With the release of the 2.74 version of APM:Plane and the introduction of TECS, the ability of APM to take full advantage of an airspeed sensor for fixed wing aircraft was greatly enhanced. A lot more people are now buying and installing airspeed sensors. APM has had support for airspeed sensors for a long time, but tuning for good airspeed control was somewhat difficult and error prone. Now it is much easier.

The next APM:Plane release will be 2.75, and will come out soon. In that release airspeed sensing will be improved even more, with three key changes.

New Digital Airspeed Sensor

The first change is to add support for a new digital airspeed sensor from Measurement Specialities, the MS4525DO. The PX4 dev team announced this sensor recently, and I've been test flying it to ensure it works well with APM. It does! This new sensor is a huge advance over the analog sensors we've been using up to now.

The key difference is how low the thermal drift is in the reported differential pressure. A long standing problem with airspeed sensors has been the drift in the reading as the sensor warms up. This doesn't matter very much if you only need accurate airspeed readings at high speed as the contribution of thermal drift to airspeed drops rapidly with speed (as airspeed is proportional to the square root of the measured differential pressure). At lower speeds, such as when landing, it can matter, and having a sensor with low thermal drift is very nice. The I2C based MS4525D0 has internal temperature calibration to cope with thermal drift, which really helps.

The difference can be seen in the following graph

the green line in the graph shows the airspeed from an analog sensor, and the red line shows the airspeed from a MS4525D0 digital sensor. The readings were taken on two Pixhawk boards side by side, started at the same time. You can see that the analog sensor drifted quite quickly to above 2 m/s average, whereas the digital sensor settled at around 0.5 m/s.

Right now we only have a driver for the MS4525D0 on the PX4 and Pixhawk. It would be possible to write a driver for the APM2, and we'd welcome a contributed driver.

Before we settled on the MS4525D0 we also tried the EagleTree I2C airspeed sensor but we found it suffered from thermal drift just as badly (and in some cases more badly) than the analog sensor. We still have the EagleTree driver in the tree, so if you have an ETS airspeed sensor it will work, but we don't recommend it if you can get the MS4525D0.

Automatic Airspeed Calibration

The 2nd big airspeed change in the 2.75 release will be the introduction of automatic airspeed ratio calibration. The airspeed ratio is the ratio between the calibrated airspeed and the square root of the differential pressure measured by the sensor. This ratio is normally around 2, and is controlled with the ARSPD_RATIO parameter in APM:Plane.As is described in the documentation, it is common that this ratio needs to be calibrated for different airframes. There are several reasons why the ratio may be different from 2.0:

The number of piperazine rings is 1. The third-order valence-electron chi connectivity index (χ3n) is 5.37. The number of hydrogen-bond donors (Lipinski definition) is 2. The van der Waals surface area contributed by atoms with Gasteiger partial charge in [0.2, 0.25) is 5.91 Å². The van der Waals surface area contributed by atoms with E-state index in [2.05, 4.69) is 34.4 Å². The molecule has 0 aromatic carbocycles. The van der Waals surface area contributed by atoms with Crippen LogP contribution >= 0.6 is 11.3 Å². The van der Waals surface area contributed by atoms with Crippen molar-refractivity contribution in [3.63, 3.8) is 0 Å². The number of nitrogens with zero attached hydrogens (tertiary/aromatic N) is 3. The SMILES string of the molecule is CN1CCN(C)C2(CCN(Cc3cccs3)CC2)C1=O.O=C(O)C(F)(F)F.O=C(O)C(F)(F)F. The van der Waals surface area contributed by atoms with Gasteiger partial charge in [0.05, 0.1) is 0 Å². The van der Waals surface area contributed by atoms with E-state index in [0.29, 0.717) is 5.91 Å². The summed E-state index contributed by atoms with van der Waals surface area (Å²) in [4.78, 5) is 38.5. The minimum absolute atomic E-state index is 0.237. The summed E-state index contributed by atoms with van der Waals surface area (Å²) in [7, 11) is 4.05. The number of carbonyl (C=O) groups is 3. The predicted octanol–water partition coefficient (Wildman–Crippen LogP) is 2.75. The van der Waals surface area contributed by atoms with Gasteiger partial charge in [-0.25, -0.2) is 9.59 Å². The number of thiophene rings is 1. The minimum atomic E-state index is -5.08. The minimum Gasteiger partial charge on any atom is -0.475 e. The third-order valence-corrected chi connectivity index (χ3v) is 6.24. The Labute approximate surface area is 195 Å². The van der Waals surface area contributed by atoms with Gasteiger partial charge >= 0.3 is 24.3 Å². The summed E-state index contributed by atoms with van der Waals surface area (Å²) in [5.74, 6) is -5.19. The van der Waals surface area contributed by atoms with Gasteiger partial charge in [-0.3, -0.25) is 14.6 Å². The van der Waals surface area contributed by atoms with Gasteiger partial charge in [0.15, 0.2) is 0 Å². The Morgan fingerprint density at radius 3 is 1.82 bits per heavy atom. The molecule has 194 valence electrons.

• positional error, caused by how the sensor is installed in the aircraft
  • sensor error, caused by small leaks or differences in sensor construction
  • pressure altitude differences, caused by changes in airspeed measurement with altitude

For previous releases of APM:Plane users wanting the best possible airspeed measurement needed to calibrate the sensor themselves, by flying the aircraft and looking at the logged airspeed compared to groundspeed. That worked, but it was not convenient.

For the 2.75 release Paul Riseborough has contributed a small 3 state Kalman filter which can automatically calibrate the airspeed ratio while flying. To enable it you need to set ARSPD_AUTOCAL to 1 and then just fly normally. The ARSPD_RATIO is automatically updated while you are flying. The following graph shows it working on my AcroWot:

I had deliberately set ARSPD_RATIO to 1.2 on takeoff to give the autocalibration code something to do. As you can see, the groundspeed and airspeed don't match at all well while the ratio stays low. After a few minutes of flying the autocalibration has raised the ratio to the right value of 2.0, and the airspeed nicely matches the average groundspeed.

Compensation for pressure altitude

The final major change in airspeed handling for the 2.75 release is the introduction of the EAS2TAS ratio throughout the code. The EAS2TAS is the estimated to true airspeed ratio, and reflects the fact that airspeed measured by an airspeed sensor drops relative to the true airspeed as altitude increases. This change is due to the lower air pressure, which means less air molecules hitting the sensor.

We already had compensation for EAS2TAS in the core navigation code in the 2.74 release, but for 2.75 we have propagated this ratio throughout the code. In particular the ratio is now used to adjust tuning parameters in the servo control loops, adjust the navigation code and even adjust the loiter radius with altitude. The idea is to make APM tuning parameters for an airframe be the same at sea level as it is at the top of a mountain, which will make it easier for users to share parameters, and also be a big advantage for anyone who flies at a wide variety of altitudes.

We have tested this code using the excellent JSBSim flight dynamics simulator, which allowed us to take a simulated aircraft up to altitudes far beyond what we could go to with a real R/C model. The EAS2TAS compensation worked well up to altitudes of around 30km.

Overall the upcoming 2.75 release should be a big improvement for anyone using an airspeed sensor. We hope you enjoy flying it!

Views: 12511


3D Robotics